Hi all. There is a lot of misinformation on this topic. So hopefully I can give a comprehensive answer, since I just got a home based FFL in CT.
First, let me say one thing. And I will keep hammering it again, and again, and again.
Getting zoning approval is the ONLY think standing between you and a home based FFL. Zoning, Zoning, Zoning.
The ATF is more than happy to give you an FFL for a home based business, provided you have zoning approval from your town.
How strict is the ATF about this? So strict that despite the fact that I included my zoning permit in with my FFL application packet, they STILL went to my Town Hall and pulled an original of the permit for their records.
So . . how does one go about getting zoning approval? Well, just like its best to know the law prior to applying for a pistol permit, its best to know your town's zoning regs prior to applying for a zoning permit.
If your town's zoning regs have language that allows a "Customary Home Occupation", then you are home free.
A customary home occupation, as defined in the regs, could be anything. Provided that it has minimal impact on your neighborhood. The regs typically limit:
2) the use of hazardous materials
3) the creation of dust, noise, or anything else that may adversely affect the residential nature of your neighborhood.
4) foot and car traffic
5) customer and employee parking
6) the parking of equipment outside
In my case I referenced the reg allowing a Customary Home Occupation in my zoning permit application, and showed how in every way, my business would fit in with both the spirit and the letter of the law. Simple.
My Zoning Enforcement officer (ZEO) didn't like it, but there was nothing she could do. I was 100% compliant.
If your town's zoning regs don't allow Customary Home Occupations, then you will have to do more homework. But most towns do have this language.
If my ZEO had refused to issue, I could have gone to the Zoning Board of Appeals (ZBA). This would have added time. These boards tend to side with the homeowner, so you will most likely prevail if you are within the spirit and letter of the Customary Home Occupation language.
In my case, my ZEO wrote me a permit that had a restriction that limited me to 2 customer visits to my home per month. I'm fine with that.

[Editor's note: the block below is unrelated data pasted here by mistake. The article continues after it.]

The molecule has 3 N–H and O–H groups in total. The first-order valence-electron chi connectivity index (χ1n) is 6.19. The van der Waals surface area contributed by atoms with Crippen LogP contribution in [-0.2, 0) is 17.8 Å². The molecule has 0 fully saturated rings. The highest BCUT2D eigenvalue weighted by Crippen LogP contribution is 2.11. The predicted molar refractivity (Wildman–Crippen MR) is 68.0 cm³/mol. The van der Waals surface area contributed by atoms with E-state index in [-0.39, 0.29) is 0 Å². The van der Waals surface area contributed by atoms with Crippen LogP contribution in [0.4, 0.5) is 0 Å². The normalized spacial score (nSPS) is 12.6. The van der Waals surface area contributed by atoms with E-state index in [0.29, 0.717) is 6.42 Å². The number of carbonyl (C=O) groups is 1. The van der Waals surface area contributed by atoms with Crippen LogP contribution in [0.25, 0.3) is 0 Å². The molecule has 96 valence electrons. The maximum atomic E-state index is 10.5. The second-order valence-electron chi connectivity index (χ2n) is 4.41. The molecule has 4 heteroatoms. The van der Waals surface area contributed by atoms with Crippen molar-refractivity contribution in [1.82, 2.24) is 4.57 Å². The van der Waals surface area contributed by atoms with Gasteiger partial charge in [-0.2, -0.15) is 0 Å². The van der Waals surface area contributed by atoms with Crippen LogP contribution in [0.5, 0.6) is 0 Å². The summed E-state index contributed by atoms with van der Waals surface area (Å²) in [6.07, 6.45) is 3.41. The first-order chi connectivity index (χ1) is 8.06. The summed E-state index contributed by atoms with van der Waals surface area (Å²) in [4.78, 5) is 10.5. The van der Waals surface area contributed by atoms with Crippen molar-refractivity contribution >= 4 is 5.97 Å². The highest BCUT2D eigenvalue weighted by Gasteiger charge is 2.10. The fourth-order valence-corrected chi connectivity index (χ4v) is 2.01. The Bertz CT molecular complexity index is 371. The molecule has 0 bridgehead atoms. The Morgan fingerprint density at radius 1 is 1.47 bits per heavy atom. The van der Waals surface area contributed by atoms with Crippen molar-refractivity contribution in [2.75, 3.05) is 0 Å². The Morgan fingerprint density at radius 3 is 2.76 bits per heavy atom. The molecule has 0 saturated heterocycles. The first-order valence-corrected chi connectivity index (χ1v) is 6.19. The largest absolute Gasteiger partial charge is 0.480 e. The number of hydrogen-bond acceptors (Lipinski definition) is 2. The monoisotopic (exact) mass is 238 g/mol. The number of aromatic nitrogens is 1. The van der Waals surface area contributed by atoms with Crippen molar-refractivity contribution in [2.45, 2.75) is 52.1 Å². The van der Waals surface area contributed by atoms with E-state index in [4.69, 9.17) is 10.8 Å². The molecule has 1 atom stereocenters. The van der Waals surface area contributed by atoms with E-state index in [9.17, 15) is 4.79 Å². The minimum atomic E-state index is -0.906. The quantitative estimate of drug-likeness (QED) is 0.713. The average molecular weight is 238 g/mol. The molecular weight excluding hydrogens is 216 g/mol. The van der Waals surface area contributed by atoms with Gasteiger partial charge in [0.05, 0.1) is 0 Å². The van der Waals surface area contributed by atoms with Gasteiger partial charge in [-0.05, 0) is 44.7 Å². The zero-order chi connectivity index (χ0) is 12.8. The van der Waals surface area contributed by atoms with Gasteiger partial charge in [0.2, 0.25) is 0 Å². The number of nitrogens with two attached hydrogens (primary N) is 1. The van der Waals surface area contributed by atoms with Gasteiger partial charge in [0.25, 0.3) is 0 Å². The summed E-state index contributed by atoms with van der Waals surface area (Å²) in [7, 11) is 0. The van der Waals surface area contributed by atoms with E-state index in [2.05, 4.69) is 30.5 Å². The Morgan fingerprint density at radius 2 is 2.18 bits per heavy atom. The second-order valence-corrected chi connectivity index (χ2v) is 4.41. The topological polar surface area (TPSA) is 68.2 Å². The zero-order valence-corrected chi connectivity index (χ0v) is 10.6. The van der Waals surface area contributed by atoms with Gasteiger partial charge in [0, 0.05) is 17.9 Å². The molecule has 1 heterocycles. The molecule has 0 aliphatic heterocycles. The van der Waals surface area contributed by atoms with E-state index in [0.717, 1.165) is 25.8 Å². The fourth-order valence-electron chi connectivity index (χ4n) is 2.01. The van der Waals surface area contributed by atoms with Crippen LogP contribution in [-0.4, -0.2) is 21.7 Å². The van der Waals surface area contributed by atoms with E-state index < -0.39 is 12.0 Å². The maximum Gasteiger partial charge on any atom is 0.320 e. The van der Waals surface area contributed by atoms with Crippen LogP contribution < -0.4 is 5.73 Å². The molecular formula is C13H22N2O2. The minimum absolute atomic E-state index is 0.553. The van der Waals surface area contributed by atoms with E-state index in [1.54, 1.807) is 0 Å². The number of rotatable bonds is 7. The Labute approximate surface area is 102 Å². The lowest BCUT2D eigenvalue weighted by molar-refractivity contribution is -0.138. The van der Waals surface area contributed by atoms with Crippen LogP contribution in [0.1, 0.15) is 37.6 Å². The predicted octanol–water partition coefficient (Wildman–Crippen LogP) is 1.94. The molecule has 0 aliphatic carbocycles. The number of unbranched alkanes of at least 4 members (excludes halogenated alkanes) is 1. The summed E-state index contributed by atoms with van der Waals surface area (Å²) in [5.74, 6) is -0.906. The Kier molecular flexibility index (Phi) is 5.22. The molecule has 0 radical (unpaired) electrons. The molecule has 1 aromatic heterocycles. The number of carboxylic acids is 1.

Once you have a zoning permit, you are off to the races with the ATF.
At that point you should DEFINITELY invest in a 90 day subscription to the FFL123.com site. He will walk you through all the paperwork and provide materials to prepare for the ATF's visit.
Contrary to popular thought, the ATF ****WILL**** issue you a FFL if you don't have a storefront and do not have extensive business hours. In my case, my business hours run for 2 hours, one evening a week. This is not a formality. The business hours are when the ATF can come do a compliance review. The ATF understands that you may have no interest in actually running a store, with business hours out of your home. But they need a period when they can be assured that you will be available to do a compliance review.
They fully understand that with sites like Gunbroker.com, you can have a legitimate, thriving firearms business and never keep normal "retail" hours. So again, the hours are just for their use.
In all, the ATF was the easiest branch of government to deal with.
So now you've got your FFL. Are you done?
You now need to engage the CT DPS. There you will need to sign up to get your access code to the NICS check system. You'll also need to get a "permit so sell pistols and revolvers at retail" signed by your Mayor or First selectman, and submit that to them.
This requirement blindsided me.
If you can't get this signed, you are not dead in the water. You can still sell pistols and revolvers via gunbroker. You can still sell long guns at retail. But you can't sell handguns out of your home.
The next couple of sentences are speculative, because I didn't run into it: I believe the permit to sell pistols and revolvers grows out of the residential aspect of my FFL. i.e. if I had a store in a commercially zoned area, I wouldn't need this signed. I'm not sure about this. Either way. Its my opinion that you are better off bringing this to the Mayor/first selectman's attention AFTER you have your FFL. Then you can present it to him as a done deal. "Our zoning enforcement officer and the ATF have already signed off on this, this is just a technicality". YMMV
Once you have the state stuff. You are good to go. I'm sure this raises as many questions as it answers, so fire away.